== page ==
Richard Hughes (journalist)

From Wikipedia, the free encyclopedia
Jump to: navigation, search

Richard Joseph Hughes CBE (5 March 1906 – 4 January 1984) was an Australian journalist who spent much of his life in the Far East as correspondent for The Times, The Economist and the Far Eastern Economic Review. He was the inspiration for the fictional character Dikko Henderson in Ian Fleming's James Bond novel You Only Live Twice, and for 'Old Craw' in John le Carré's The Honourable Schoolboy.

Hughes was born on 5 March 1906 at Prahran, Melbourne, Australia. His working life began at the Victorian Railways and he acquired his first journalistic experiences as a writer for the house magazine "The Victorian Railways Magazine" which is where he acquired the poetic style of writing for which he later became famous.[1] He later worked within the Frank Packer organisation.

Hughes was a war correspondent in the North African campaign of World War II and the Korean and Vietnam wars.

After WWII he worked first from Japan and then from Hong Kong where in addition to his journalistic work he was generally considered to be a British spy and by some to be a double agent.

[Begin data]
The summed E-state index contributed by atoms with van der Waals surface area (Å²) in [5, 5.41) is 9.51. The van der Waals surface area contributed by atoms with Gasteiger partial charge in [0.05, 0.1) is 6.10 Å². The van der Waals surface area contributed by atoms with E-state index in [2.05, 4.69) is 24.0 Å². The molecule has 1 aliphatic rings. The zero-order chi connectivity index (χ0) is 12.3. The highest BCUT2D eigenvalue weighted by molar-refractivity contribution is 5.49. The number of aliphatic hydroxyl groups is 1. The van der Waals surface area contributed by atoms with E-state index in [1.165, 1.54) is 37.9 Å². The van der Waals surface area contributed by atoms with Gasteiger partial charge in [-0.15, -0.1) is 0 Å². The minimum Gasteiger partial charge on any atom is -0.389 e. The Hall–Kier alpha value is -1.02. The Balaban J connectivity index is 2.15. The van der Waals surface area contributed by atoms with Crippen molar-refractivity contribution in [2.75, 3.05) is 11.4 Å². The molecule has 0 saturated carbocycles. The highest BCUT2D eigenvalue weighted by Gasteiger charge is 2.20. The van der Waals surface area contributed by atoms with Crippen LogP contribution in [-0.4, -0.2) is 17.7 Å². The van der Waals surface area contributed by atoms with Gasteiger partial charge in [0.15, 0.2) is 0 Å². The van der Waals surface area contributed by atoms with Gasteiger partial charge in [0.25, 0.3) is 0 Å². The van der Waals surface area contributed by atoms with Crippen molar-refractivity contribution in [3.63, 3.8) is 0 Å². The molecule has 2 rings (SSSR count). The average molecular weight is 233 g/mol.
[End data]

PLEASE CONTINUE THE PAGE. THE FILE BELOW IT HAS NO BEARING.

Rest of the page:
He died in Hong Kong in January 1984 of kidney and liver diseases.

His granddaughter is Christa Hughes.


  • The Chinese Communes (Bodley Head, 1960)
  • Hong Kong: Borrowed Place, Borrowed Time - Hong Kong and its many faces (Deutsch, 1968)
  • Richard Hughes, Foreign Devil: Thirty Years of Reporting from the Far East (Deutsch, 1972)



  1. ^ an article by Hughes, 'Right Away!' in the June 1929 edition of "The Victorian Railways Magazine" is an example of the writing style for which he later became famous.